2022 MT. TAMMANY 10

There isn’t too much to report about yesterday’s MT. TAMMANY 10 trail race in Delaware Water Gap. This is an awesome grassroots affair with low key promotion. It’s held on a brutal low-key loop course that you do 10 times. The location is very popular with hikers/walkers of all types. We spent the day with an incredibly diverse group of people, which was very cool.

The course includes the 1,200 foot climb up the steep side of Mt. Tammany with an average gradient of nearly 20%. The descent is a little more gradual but just as gnarly. The trail is 100% rock. There are no smooth spots.

You can check out the full description here. For a taste, here is an excerpted highlight:

This will not be for the faint of heart. The 10, 10, in 10! 10 Climbs, over 10000 ft of gain, in 10 HRs. Hence the name MT. TAMMANY 10. An almost 40.0 mile run traversing one of the toughest sections of trails in the DWG area. This event is not for the faint of heart. Expect no PRs here! These will be the toughest and slowest miles most of you will ever cover. Seasoned ultrarunners accustomed to this type of terrain may still fall, get bruised, strained sprained and cut. Stay alert, stay focused, stay the course, and you will have a great day on the course. Probably one of the most satisfying ultras you will ever run. This course will have some great mountain views on the climb and majestic waterfalls along with the sound of rushing water on the decent. 

Debbie last ran MT. TAMMANY 10 in 2018. That year had some snow, which filled the space between the rocks. When I signed up, that was my memory of the downhill…smooth with a few sharp rocks. Instead, it was rough as all heck with tons of sharp rocks. There was no trail. It was just running through scree.

It hurt bad. The total distance was 37.5 miles and my GPS registered 12,641 feet of elevation gain and another 12,641 feet of elevation loss. My quads were blown. I’ll limp for days if not weeks. As for the weather, we had a little of everything, which is normal for the Northeast in March. It started out clear and cold. It got windy. It rained lightly on and off for several hours. The sun peeked out. It got windy again. It rained some more. It clouded up and got raw and cold. So, the weather was normal.

Race Director Alex Papadopoulos from Athletic Equation has a small cadre of helpers that do a great job. We saw Alex in January at the HURT 100 which he finished for the 16th time.

The race was limited to 55 entrants. On race morning, there were 50 official starters. At the end of the day, there were 28 finishers. With a loop course where your return to the (only) aid station/start/finish after the 2nd, 4th, 6th, 8th, and 10th laps; you need a strong mindset to get this one done.

Debbie had another good day. I led her through four laps, but on the fifth, she took the lead and never looked back. She passed me on the steepest part of the descent when I was taking it gingerly. Another guy came by me like he was being chased. As he passed, he yelled, “A crazy fast chick is coming after us!” I knew exactly who he was talking about.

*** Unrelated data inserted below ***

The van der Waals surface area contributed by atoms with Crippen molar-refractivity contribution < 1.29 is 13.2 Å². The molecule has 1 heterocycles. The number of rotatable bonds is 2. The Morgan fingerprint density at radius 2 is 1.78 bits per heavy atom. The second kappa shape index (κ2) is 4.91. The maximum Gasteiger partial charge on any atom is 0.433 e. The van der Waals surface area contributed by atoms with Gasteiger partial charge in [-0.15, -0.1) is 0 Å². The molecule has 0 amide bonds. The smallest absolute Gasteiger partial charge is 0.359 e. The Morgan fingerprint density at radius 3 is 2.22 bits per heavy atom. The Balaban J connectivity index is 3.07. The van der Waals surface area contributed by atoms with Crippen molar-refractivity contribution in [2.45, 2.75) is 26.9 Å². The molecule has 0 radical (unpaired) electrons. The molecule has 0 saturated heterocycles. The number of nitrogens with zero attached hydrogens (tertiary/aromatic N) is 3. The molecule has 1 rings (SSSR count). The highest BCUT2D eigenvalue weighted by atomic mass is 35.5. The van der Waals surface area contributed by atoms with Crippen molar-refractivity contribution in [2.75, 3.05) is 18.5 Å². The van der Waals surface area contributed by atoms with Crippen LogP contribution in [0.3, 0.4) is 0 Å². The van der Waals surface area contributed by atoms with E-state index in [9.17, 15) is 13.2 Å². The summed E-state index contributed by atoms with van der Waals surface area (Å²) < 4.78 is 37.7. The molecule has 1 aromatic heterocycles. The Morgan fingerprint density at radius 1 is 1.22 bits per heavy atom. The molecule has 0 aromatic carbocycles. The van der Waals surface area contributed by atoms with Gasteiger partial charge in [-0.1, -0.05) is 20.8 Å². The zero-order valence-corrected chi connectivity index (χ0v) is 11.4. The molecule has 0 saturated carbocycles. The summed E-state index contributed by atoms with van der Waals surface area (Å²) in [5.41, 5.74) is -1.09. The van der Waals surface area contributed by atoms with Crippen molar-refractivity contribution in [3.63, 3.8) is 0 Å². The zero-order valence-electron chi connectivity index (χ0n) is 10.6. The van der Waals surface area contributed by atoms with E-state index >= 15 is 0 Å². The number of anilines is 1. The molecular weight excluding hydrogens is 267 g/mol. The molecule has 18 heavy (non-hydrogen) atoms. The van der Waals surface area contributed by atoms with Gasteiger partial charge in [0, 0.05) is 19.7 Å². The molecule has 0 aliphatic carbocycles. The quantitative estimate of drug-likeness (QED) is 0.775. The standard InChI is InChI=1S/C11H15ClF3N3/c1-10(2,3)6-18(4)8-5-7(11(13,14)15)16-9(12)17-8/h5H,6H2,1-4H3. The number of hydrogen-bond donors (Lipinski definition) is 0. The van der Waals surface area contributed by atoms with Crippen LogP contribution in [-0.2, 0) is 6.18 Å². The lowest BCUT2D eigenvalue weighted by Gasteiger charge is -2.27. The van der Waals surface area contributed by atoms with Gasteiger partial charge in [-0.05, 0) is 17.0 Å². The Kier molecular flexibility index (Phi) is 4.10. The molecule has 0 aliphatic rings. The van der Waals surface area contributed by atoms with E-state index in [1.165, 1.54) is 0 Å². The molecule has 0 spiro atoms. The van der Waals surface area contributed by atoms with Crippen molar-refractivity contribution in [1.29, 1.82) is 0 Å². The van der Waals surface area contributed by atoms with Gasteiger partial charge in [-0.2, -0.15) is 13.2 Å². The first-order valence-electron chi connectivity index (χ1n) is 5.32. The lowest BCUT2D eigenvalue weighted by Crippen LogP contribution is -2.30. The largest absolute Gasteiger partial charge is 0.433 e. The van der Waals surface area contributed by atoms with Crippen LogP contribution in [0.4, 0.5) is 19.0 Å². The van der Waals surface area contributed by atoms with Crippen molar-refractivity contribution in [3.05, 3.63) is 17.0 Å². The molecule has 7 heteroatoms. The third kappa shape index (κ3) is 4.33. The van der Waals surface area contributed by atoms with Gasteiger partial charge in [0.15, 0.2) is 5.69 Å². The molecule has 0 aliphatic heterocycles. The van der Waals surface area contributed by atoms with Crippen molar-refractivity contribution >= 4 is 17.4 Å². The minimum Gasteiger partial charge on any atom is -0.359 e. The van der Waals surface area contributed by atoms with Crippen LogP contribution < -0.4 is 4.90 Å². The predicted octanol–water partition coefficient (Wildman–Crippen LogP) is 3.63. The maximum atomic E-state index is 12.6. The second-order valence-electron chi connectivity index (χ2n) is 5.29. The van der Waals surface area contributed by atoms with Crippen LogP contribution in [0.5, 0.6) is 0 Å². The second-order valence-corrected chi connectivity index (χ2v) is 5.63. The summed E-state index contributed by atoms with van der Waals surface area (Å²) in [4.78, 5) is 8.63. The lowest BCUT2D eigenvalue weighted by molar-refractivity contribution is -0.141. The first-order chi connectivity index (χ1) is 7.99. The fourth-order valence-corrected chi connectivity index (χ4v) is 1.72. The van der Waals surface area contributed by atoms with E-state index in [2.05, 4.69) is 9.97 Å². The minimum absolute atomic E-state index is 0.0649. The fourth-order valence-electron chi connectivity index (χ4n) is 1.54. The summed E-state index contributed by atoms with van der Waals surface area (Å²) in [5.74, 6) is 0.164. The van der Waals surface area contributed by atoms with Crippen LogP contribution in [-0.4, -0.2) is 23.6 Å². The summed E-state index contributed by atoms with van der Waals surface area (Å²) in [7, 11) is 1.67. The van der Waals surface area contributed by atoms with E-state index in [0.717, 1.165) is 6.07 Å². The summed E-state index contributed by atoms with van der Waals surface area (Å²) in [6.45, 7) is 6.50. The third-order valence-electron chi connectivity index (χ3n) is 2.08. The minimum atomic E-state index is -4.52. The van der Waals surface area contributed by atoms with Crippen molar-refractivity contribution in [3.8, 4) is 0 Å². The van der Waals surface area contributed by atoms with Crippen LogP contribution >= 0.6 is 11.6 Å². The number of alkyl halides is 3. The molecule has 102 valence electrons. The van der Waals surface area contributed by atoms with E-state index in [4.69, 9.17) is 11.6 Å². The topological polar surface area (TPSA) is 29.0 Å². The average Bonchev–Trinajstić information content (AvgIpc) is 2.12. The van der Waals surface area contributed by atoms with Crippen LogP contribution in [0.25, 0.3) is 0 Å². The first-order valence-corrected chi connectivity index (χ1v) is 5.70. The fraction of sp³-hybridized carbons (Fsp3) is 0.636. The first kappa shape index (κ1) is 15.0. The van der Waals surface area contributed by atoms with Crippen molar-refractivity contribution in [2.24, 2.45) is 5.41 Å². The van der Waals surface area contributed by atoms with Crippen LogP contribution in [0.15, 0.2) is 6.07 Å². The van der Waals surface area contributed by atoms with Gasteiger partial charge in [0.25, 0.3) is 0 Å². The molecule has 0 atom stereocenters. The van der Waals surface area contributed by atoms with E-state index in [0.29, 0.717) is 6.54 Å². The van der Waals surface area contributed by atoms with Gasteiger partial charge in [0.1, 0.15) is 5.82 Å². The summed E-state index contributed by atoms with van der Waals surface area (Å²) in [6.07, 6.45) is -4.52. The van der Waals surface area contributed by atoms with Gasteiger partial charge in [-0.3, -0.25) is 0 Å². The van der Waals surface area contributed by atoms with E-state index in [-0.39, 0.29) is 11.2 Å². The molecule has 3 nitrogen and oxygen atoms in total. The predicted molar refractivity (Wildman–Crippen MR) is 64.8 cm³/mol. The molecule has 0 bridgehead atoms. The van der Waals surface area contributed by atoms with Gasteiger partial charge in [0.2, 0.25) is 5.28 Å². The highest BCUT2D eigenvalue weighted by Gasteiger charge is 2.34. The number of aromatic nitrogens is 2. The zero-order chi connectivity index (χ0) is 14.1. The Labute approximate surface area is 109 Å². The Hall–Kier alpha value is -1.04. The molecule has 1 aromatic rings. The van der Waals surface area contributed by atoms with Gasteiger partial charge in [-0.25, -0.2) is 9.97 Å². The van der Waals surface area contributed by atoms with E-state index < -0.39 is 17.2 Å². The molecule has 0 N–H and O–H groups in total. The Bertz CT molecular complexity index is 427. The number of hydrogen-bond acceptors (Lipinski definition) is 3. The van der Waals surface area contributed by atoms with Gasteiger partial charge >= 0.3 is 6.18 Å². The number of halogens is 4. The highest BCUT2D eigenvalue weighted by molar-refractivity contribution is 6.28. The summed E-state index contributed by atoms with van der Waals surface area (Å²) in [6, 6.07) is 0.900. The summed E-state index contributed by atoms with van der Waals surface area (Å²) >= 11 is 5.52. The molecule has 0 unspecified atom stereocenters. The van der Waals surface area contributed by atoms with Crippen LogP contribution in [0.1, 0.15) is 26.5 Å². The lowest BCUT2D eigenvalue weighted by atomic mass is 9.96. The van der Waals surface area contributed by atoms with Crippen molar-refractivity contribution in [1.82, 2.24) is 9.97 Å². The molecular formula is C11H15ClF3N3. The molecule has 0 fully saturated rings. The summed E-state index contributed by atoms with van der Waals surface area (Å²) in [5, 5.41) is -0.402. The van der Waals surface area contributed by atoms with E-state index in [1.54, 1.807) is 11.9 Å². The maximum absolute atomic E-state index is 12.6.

She put more than an hour into me in the second half of the race as I slowed to a crawl. My legs couldn’t take take the downhill and every lap, I was begging for the climb to start again. I was going faster up the hill than down the hill. I came to finish and despite a few shaky moments (mentally), I persevered.

Debbie was first woman and 11th overall. Justin Lewandowski was the first male finisher. One interesting thing happened to me during the race. About halfway through, as I was finishing the descent by the two stream crossings, a hiker yelled my last name as I ran by. I was in hot pursuit of Debbie (as I still held out hope that I could catch up), but I paused to look back and had an exchange with this person. He identified himself as my Boston University classmate from the 1990-1991 timeframe. I knew exactly who he was because we were in Army ROTC together. It was a neat moment, but I wasn’t stopping. Thankfully, he found his way to the finish line and a very nice hand written note with his contact information was on our stuff. I’m not sure if he had a connection to the race and I have no idea how he knew it was me running full tilt downhill in the woods, but I’ll find out.

Before and after the race, we stayed in a hotel in Rockaway, New Jersey. We joked that our room had the “best view.” The view was literally of Best Buy’s front entrance. Last night’s dinner was at Chipotle in Rockaway, which was basically fuel. It was 1/4 mile away across the mall parking lot from the hotel, but we still drove. I would have never made it on foot. This morning’s breakfast at Planted Eats in Montville was much better. It was a real find and in addition to our meals, we picked up a bunch of stuff to go.

On the way back to Debbie’s parents in Connecticut, we stopped to stretch our legs at Nyack Beach State Park. It was a real gem. The Palisades Park Conservancy has some jurisdiction. We walked down to the Nyack River Trail/Nyack Beach Bikeway along the Hudson River, and took it a mile north. It goes farther and I hope to return with a bike.

The stone dust covered track appears to have gone through some recent reinvestment. It was chilly and breezy along the river, but it was good to move our legs as best we could.

We had an early supper at the Schieffer’s and that capped a successful weekend. Next up: Traprock 50K on Easter Weekend.

Race Results

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